TUNIS, March 12, 2013 (AFP)
TUNIS, March 12, 2013 (AFP)
A vendor Tuesday was in a “critical” state after torching himself in Tunis, hours before lawmakers were to vote on a new government to pull the country out of a deep political crisis and steer it to elections.
“This is a young man who sells cigarettes because of unemployment,” shouted the man, according to a witness, before immolating himself in front of the municipal building on Habib Bourguiba avenue, the Mecca of the 2011 uprising that toppled ex-dictator Zine El Abidine Ben Ali.
“Allahu Akbar! (God is greatest!)” said the man as he set himself ablaze.
Passers-by rushed to douse the flames but not before the man, believed to be in his 20s, had suffered serious burn wounds. He was still conscious when he was rushed to hospital by emergency services.
A hospital source said he was “in a critical condition and only his feet were not burned.”The number of people committing suicide or attempting to take their own lives has multiplied in Tunisia since a young street vendor set himself on fire on Dec.17, 2010, in a drastic act of protest against police harassment.
Mohamed Bouazizi’s death in the town of Sidi Bouzid ignited a mass uprising that toppled Ben Ali the following month and touched off the Arab Spring uprisings across several countries in the Middle East and North Africa.
Economic and social difficulties were the key factors that brought down Ben Ali’s regime and two years since he fled from Tunisia unemployment and poverty continue to plague the north African country.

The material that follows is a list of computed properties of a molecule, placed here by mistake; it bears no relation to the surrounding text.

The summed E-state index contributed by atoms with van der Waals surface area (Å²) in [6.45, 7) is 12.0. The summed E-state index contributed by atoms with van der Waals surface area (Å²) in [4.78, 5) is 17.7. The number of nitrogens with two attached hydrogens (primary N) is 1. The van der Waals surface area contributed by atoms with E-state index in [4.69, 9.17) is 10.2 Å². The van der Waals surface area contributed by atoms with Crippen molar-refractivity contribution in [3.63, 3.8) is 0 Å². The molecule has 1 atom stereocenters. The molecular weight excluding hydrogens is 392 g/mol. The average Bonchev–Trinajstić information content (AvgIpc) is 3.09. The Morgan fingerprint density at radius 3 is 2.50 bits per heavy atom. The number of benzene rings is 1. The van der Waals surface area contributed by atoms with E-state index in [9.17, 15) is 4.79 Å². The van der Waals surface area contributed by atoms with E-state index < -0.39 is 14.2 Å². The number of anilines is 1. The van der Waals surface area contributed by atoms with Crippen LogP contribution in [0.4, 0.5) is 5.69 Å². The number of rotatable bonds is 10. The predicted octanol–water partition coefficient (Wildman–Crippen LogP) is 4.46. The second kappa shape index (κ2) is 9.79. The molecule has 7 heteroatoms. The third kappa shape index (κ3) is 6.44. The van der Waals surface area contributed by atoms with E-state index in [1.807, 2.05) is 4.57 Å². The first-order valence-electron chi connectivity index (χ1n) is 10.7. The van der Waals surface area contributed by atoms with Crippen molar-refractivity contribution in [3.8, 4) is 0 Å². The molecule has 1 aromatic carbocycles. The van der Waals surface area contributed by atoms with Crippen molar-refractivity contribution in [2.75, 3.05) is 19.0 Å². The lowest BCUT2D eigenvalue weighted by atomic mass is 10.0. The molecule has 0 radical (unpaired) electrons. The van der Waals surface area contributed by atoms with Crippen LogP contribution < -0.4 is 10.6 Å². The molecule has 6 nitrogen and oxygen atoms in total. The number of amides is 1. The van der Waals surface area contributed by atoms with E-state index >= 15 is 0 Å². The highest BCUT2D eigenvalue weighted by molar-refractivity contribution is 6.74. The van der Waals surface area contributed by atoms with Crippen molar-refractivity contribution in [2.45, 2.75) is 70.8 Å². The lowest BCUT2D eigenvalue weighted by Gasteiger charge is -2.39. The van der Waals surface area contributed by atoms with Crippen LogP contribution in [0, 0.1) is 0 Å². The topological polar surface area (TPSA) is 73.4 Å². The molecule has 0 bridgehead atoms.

The economy was badly affected by the revolution, which paralysed the strategic tourism sector, although the country is out of recession and posted 3.6% growth in 2012.
Unemployment remains high at about 17%, especially among young graduates.
Tunisia has also been struggling to emerge from a political crisis exacerbated by the daylight murder on Feb.6 of Chokri Belaid, a leftist opposition leader.
More than two years after the mass protests that toppled Ben Ali, Tunisia is still without a fixed political system due to a lack of consensus between the main parties.
The ruling Islamist Ennahda party is pushing for a pure parliamentary system while others are demanding that the president retain key powers.
Lawmakers were to vote later Tuesday on Islamist premier-designate Ali Larayedh’s new cabinet line-up, formed as part of efforts to resolve the political impasse, which last month brought down the government of Hamadi Jabali.
The MPs are also to vote on a timetable for the adoption of a new constitution and the staging of legislative elections.
The tight political calendar stipulates that the drafting of the constitution should be completed by Apr.27 with a final vote set for Jul.8, as each article must be first debated and then approved by an absolute majority of MPs.
A date of Oct.27 has been proposed for Tunisia’s next legislative and presidential polls, but some MPs have said this is unrealistic.
Several political timetables drawn up since the Ennahda’s sweeping election victory in the first post-revolution poll have not been respected.
Assembly speaker Ben Jaafar has called for an end to the tug-of-war, with the political uncertainty in Tunisia also exacerbated by the growing influence of militant Islamist groups.